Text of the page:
Focus on the question. What you are searching for? the latest developments, statistics etc. Give it some thought BEFORE you start your search.
Pick the right search tool vs. the one you know! Is the information likely to be in an article, book, on the open internet? Who is likely to have authored the work? Who is the intended audience?
Examine what you find to revise your strategy. Analyze the most useful results for related terminology, sources, authors etc. to add to your search.
Read the instructions and/or scope notes for databases, clincal queries, limits, thesauri, etc.
Money talks. For academic work, focus on paid (licensed) sources. Find these on the Gerstein Library Homepage.
Avoid commonly used words. e.g. health, drugs, therapy, the, an, etc.
Replicate. Unless you have found exactly what you are looking for and confirmed accuracy, don’t stop with one source. Tools vary in quality and inclusion.
Don’t spend a lot of time trying to make something work. Try a different tool or approach. Never hesitate to ask for help.
Don't get side-tracked. Bookmark or save that spectacular find, and move on.
Keep your search simple in simple tools. Don’t complicate your search by adding too many terms, but use discretion. Use roots of words where supported.
What is the scope of the search tool? What subjects and titles are included? Pubmed and Medline index the same journals, for example.
What is being searched? Full text, bibliographic citations, references? Free text or controlled vocabularly?
What type of search is it? Free text (Scopus), Guided (Ovid), “Intelligent” or algorithmic (Pubmed, Google)
1. When searching a database like Medline, use subject headings to target your search.
2. When searching the web, or a database like Scopus, use these tips to find more relevant results:
AND & OR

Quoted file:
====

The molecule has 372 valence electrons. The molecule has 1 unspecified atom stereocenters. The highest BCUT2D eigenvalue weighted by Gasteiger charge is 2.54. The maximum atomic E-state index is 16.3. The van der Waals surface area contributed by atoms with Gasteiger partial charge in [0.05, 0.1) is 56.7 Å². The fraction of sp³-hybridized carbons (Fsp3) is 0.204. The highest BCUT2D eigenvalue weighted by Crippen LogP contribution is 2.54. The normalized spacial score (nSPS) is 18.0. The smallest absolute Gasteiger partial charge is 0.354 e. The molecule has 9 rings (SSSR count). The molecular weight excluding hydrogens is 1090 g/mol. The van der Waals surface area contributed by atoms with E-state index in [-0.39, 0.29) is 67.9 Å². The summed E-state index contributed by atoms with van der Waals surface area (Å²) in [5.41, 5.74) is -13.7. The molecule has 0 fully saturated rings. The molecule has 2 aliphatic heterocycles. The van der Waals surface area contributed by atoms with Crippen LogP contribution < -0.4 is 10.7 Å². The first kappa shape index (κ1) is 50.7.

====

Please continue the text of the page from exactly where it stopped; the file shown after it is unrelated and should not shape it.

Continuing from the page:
“ ” (quotes)
i) Use Limit to exclude inappropriate articles. Common limits such English and human are below the search box; more via the Limit Icon at the top of the screen.
1. nicotine/ 1585
2. limit 1 to clinical trial 89 (limit to publication type)
ii) Use Focus* : indicates the primary focus of the article and can result in smaller and more relevant retrieval.
1. Kidney Failure, Chronic/ 39485
2. *Kidney Failure, Chronic/ 25586
iii) Combine with textwords with MeSH (Medical Subject Headings).
Use when there are no good subject headings.
1. Administration, Cutaneous 1463
2. patch.tw. 6924 (search Patch, uncheck 'match term to subject heading')
3. 1 or 2 8144
iv) If you are only interested in a specific aspect, consider using appropriate subheadings. The default is all subheadings. Selected headings include:
v) Use adjacency with textword phrases. Use for phrases which may be stated in different ways. Add a number to specify how close the terms should be (number of words apart)
1. patella adj3 taping.tw.
(will retrieve patella within 3 words of taping - patella taping, taping the patella, or patella held by taping)
vi) Ovid MEDLINE and Pubmed provide excellent online help! Make use of it!
More handouts and tutorials on the Gerstein Homepage >> Research Guides >> Medicine>> Database Help in the Sciences and Health Sciences
University of Toronto Libraries
130 St. George St.,Toronto, ON, M5S 1A5
About web accessibility. Tell us about a web accessibility problem.
About online privacy and data collection.
© University of Toronto. All rights reserved.